1. Collect Logs from various Log Sources/Devices
  2. Store these logs for a decent amount of time
  3. Provide Fast Search/Retrieval capabilities
  4. Provide meaningful interpretation of Log received
  5. Provide capabilities to correlate between logs of different devices
  6. Basic Ticketing/Alerting capabilities.

The first 4 points are typical of a SIM and the remaining 2 are typical of a SEM.
Any tool that does all of these is a SIEM. There are more than 50 different products that cater to the SIEM space. Just like any other product, they cater to various market segments at various price points.
If you Google for SIEM reviews you would get a lot of information on various products. In my experience, I have worked with at least 4 SIEM vendors. Each one of them have their own pros and cons. Comparing a product in a DEMO and comparing it after use are two different things. So, in this blog post, I am going to highlight few things as “What you need to know” when you are planning to adopt SIEM technology

  1. Have a defined Logging process in your environment. This is very crucial because a SIEM is useless without a good Logging Program. This not only helps in making the SIEM implementation easier, but also helps in getting a measure of the volume you are dealing with. In my experience, often times, despite having an Industry leading SIEM, the log Management made it look pedestrian and a waste of money.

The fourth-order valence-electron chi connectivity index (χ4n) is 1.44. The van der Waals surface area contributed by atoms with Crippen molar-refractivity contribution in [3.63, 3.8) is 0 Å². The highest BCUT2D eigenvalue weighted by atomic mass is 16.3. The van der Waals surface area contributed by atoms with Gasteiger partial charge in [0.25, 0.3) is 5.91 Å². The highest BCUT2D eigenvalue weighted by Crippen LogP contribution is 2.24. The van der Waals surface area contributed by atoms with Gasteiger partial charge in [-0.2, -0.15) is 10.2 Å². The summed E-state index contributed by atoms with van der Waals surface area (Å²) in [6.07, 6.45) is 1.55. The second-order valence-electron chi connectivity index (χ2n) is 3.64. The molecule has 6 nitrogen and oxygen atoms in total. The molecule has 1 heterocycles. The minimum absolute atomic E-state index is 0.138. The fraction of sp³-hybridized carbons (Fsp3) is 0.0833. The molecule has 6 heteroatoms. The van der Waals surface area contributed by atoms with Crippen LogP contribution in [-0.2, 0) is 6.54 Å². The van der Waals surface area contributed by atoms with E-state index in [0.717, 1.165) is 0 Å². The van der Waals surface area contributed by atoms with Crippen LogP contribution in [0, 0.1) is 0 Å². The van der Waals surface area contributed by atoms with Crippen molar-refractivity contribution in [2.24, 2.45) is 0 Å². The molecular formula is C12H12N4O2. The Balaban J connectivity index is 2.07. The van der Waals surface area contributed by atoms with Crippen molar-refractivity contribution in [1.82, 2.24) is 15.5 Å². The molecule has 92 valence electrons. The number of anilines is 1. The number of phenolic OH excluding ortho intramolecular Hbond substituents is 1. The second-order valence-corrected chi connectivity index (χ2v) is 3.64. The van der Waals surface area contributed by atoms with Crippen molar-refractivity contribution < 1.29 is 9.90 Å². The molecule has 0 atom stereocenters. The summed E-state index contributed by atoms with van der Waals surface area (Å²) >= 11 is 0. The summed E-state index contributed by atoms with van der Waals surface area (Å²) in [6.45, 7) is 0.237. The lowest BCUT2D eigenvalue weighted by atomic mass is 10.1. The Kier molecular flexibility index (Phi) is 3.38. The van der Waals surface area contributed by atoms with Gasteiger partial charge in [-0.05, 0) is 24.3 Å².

2. Every SIEM vendor has something called as Collector/Connector/Receiver/Agent that collects logs from the devices and converts them to their proprietary format. This conversion or parsing as we call is important for the product developers to store data in a format they can understand and process quickly. Most of the vendors offer something of a Custom Collector/Parser development for their “unsupported” log sources. This costs money, skills in-house and may require regular maintenance. Hence Native Parsing Support for Log Sources is better. Establish this before you move ahead with SIEM implementations. Either source a in-house resource to help build and manage such customizations or spend more money to get the vendor to do it.